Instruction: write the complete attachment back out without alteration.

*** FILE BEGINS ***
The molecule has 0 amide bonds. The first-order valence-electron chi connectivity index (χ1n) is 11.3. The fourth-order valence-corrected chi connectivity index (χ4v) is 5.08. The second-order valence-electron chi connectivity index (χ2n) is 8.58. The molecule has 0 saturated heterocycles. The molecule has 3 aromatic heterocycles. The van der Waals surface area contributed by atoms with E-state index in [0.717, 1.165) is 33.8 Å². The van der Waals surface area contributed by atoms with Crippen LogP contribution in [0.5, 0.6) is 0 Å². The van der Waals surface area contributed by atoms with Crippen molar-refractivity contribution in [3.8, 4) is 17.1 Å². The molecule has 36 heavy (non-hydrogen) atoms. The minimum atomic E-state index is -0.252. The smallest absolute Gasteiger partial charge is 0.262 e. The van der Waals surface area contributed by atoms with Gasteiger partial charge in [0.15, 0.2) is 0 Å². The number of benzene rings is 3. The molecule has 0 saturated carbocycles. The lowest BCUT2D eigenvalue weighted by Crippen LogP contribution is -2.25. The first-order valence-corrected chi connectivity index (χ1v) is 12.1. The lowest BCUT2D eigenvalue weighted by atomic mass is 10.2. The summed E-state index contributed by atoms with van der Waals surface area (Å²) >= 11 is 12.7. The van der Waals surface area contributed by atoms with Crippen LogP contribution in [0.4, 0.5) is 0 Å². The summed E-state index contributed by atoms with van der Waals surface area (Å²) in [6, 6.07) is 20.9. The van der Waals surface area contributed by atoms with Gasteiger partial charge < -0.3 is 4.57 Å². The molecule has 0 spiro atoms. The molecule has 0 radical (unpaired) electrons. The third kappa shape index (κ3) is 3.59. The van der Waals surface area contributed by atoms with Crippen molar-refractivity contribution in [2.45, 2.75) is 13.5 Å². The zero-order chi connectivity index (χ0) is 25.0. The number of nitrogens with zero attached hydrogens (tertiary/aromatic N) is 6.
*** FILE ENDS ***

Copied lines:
The molecule has 0 amide bonds. The first-order valence-electron chi connectivity index (χ1n) is 11.3. The fourth-order valence-corrected chi connectivity index (χ4v) is 5.08. The second-order valence-electron chi connectivity index (χ2n) is 8.58. The molecule has 0 saturated heterocycles. The molecule has 3 aromatic heterocycles. The van der Waals surface area contributed by atoms with E-state index in [0.717, 1.165) is 33.8 Å². The van der Waals surface area contributed by atoms with Crippen LogP contribution in [0.5, 0.6) is 0 Å². The van der Waals surface area contributed by atoms with Crippen molar-refractivity contribution in [3.8, 4) is 17.1 Å². The molecule has 36 heavy (non-hydrogen) atoms. The minimum atomic E-state index is -0.252. The smallest absolute Gasteiger partial charge is 0.262 e. The van der Waals surface area contributed by atoms with Gasteiger partial charge in [0.15, 0.2) is 0 Å². The number of benzene rings is 3. The molecule has 0 saturated carbocycles. The lowest BCUT2D eigenvalue weighted by Crippen LogP contribution is -2.25. The first-order valence-corrected chi connectivity index (χ1v) is 12.1. The lowest BCUT2D eigenvalue weighted by atomic mass is 10.2. The summed E-state index contributed by atoms with van der Waals surface area (Å²) >= 11 is 12.7. The van der Waals surface area contributed by atoms with Crippen LogP contribution in [0.4, 0.5) is 0 Å². The summed E-state index contributed by atoms with van der Waals surface area (Å²) in [6, 6.07) is 20.9. The van der Waals surface area contributed by atoms with Gasteiger partial charge < -0.3 is 4.57 Å². The molecule has 0 spiro atoms. The molecule has 0 radical (unpaired) electrons. The third kappa shape index (κ3) is 3.59. The van der Waals surface area contributed by atoms with Crippen molar-refractivity contribution in [2.45, 2.75) is 13.5 Å². The zero-order chi connectivity index (χ0) is 25.0. The number of nitrogens with zero attached hydrogens (tertiary/aromatic N) is 6.